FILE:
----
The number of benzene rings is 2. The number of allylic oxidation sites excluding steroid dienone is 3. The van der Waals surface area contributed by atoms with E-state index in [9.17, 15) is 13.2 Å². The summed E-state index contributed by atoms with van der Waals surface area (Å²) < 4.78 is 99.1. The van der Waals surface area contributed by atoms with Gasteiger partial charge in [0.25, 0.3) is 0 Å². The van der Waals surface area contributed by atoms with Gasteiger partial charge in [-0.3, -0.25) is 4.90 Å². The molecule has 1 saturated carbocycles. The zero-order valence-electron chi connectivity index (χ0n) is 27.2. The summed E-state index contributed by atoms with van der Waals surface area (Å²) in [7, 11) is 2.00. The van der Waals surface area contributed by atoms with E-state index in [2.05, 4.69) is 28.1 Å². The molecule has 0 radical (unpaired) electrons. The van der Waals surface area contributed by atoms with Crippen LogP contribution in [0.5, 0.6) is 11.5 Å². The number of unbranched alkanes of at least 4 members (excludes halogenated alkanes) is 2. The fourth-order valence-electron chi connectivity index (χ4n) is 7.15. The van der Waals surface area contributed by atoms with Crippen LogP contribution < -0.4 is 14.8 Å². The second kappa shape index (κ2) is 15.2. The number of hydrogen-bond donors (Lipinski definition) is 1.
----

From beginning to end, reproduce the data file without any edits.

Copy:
The number of benzene rings is 2. The number of allylic oxidation sites excluding steroid dienone is 3. The van der Waals surface area contributed by atoms with E-state index in [9.17, 15) is 13.2 Å². The summed E-state index contributed by atoms with van der Waals surface area (Å²) < 4.78 is 99.1. The van der Waals surface area contributed by atoms with Gasteiger partial charge in [0.25, 0.3) is 0 Å². The van der Waals surface area contributed by atoms with Gasteiger partial charge in [-0.3, -0.25) is 4.90 Å². The molecule has 1 saturated carbocycles. The zero-order valence-electron chi connectivity index (χ0n) is 27.2. The summed E-state index contributed by atoms with van der Waals surface area (Å²) in [7, 11) is 2.00. The van der Waals surface area contributed by atoms with E-state index in [2.05, 4.69) is 28.1 Å². The molecule has 0 radical (unpaired) electrons. The van der Waals surface area contributed by atoms with Crippen LogP contribution in [0.5, 0.6) is 11.5 Å². The number of unbranched alkanes of at least 4 members (excludes halogenated alkanes) is 2. The fourth-order valence-electron chi connectivity index (χ4n) is 7.15. The van der Waals surface area contributed by atoms with Crippen LogP contribution < -0.4 is 14.8 Å². The second kappa shape index (κ2) is 15.2. The number of hydrogen-bond donors (Lipinski definition) is 1.